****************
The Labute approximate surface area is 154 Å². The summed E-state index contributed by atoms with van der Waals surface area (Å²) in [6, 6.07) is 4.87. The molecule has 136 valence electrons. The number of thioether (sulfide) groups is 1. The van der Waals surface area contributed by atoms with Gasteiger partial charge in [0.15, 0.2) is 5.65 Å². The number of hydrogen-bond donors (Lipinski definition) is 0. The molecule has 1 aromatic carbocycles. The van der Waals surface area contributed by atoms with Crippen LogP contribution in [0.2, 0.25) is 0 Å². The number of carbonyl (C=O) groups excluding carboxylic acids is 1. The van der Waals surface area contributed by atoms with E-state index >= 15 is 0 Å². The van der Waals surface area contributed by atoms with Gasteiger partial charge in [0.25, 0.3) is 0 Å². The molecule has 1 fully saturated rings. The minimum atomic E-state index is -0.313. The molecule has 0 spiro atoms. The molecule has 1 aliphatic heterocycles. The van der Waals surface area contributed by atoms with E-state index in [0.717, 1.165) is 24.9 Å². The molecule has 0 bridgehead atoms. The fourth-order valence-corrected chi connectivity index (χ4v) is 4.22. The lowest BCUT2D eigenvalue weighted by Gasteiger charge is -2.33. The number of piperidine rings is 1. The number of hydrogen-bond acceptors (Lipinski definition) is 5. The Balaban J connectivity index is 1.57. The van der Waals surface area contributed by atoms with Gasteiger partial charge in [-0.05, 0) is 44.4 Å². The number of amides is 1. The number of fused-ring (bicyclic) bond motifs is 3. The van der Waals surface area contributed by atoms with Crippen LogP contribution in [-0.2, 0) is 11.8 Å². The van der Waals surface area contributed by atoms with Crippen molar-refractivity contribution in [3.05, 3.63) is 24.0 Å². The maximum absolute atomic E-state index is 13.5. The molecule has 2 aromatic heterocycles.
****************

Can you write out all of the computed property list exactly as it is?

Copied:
The Labute approximate surface area is 154 Å². The summed E-state index contributed by atoms with van der Waals surface area (Å²) in [6, 6.07) is 4.87. The molecule has 136 valence electrons. The number of thioether (sulfide) groups is 1. The van der Waals surface area contributed by atoms with Gasteiger partial charge in [0.15, 0.2) is 5.65 Å². The number of hydrogen-bond donors (Lipinski definition) is 0. The molecule has 1 aromatic carbocycles. The van der Waals surface area contributed by atoms with Crippen LogP contribution in [0.2, 0.25) is 0 Å². The number of carbonyl (C=O) groups excluding carboxylic acids is 1. The van der Waals surface area contributed by atoms with E-state index >= 15 is 0 Å². The van der Waals surface area contributed by atoms with Gasteiger partial charge in [0.25, 0.3) is 0 Å². The molecule has 1 fully saturated rings. The minimum atomic E-state index is -0.313. The molecule has 0 spiro atoms. The molecule has 1 aliphatic heterocycles. The van der Waals surface area contributed by atoms with E-state index in [0.717, 1.165) is 24.9 Å². The molecule has 0 bridgehead atoms. The fourth-order valence-corrected chi connectivity index (χ4v) is 4.22. The lowest BCUT2D eigenvalue weighted by Gasteiger charge is -2.33. The number of piperidine rings is 1. The number of hydrogen-bond acceptors (Lipinski definition) is 5. The Balaban J connectivity index is 1.57. The van der Waals surface area contributed by atoms with Gasteiger partial charge in [-0.05, 0) is 44.4 Å². The number of amides is 1. The number of fused-ring (bicyclic) bond motifs is 3. The van der Waals surface area contributed by atoms with Crippen LogP contribution in [-0.2, 0) is 11.8 Å². The van der Waals surface area contributed by atoms with Crippen molar-refractivity contribution in [3.05, 3.63) is 24.0 Å². The maximum absolute atomic E-state index is 13.5. The molecule has 2 aromatic heterocycles.